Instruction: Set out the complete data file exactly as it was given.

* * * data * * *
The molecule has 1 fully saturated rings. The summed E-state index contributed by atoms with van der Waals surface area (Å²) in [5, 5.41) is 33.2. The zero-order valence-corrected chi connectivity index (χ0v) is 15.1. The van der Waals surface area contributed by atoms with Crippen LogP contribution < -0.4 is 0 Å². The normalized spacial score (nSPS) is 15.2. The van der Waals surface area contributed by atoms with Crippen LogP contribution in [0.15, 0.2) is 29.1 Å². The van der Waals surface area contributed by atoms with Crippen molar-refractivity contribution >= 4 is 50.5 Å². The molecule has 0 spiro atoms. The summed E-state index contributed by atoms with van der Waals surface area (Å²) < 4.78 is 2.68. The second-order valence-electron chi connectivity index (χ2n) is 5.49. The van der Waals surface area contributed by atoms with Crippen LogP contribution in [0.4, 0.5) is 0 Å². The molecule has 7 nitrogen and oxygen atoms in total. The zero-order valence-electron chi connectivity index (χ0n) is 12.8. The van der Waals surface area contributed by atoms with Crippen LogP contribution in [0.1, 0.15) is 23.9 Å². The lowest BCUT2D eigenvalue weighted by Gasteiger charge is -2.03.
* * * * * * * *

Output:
The molecule has 1 fully saturated rings. The summed E-state index contributed by atoms with van der Waals surface area (Å²) in [5, 5.41) is 33.2. The zero-order valence-corrected chi connectivity index (χ0v) is 15.1. The van der Waals surface area contributed by atoms with Crippen LogP contribution < -0.4 is 0 Å². The normalized spacial score (nSPS) is 15.2. The van der Waals surface area contributed by atoms with Crippen LogP contribution in [0.15, 0.2) is 29.1 Å². The van der Waals surface area contributed by atoms with Crippen molar-refractivity contribution >= 4 is 50.5 Å². The molecule has 0 spiro atoms. The summed E-state index contributed by atoms with van der Waals surface area (Å²) < 4.78 is 2.68. The second-order valence-electron chi connectivity index (χ2n) is 5.49. The van der Waals surface area contributed by atoms with Crippen LogP contribution in [0.4, 0.5) is 0 Å². The molecule has 7 nitrogen and oxygen atoms in total. The zero-order valence-electron chi connectivity index (χ0n) is 12.8. The van der Waals surface area contributed by atoms with Crippen LogP contribution in [0.1, 0.15) is 23.9 Å². The lowest BCUT2D eigenvalue weighted by Gasteiger charge is -2.03.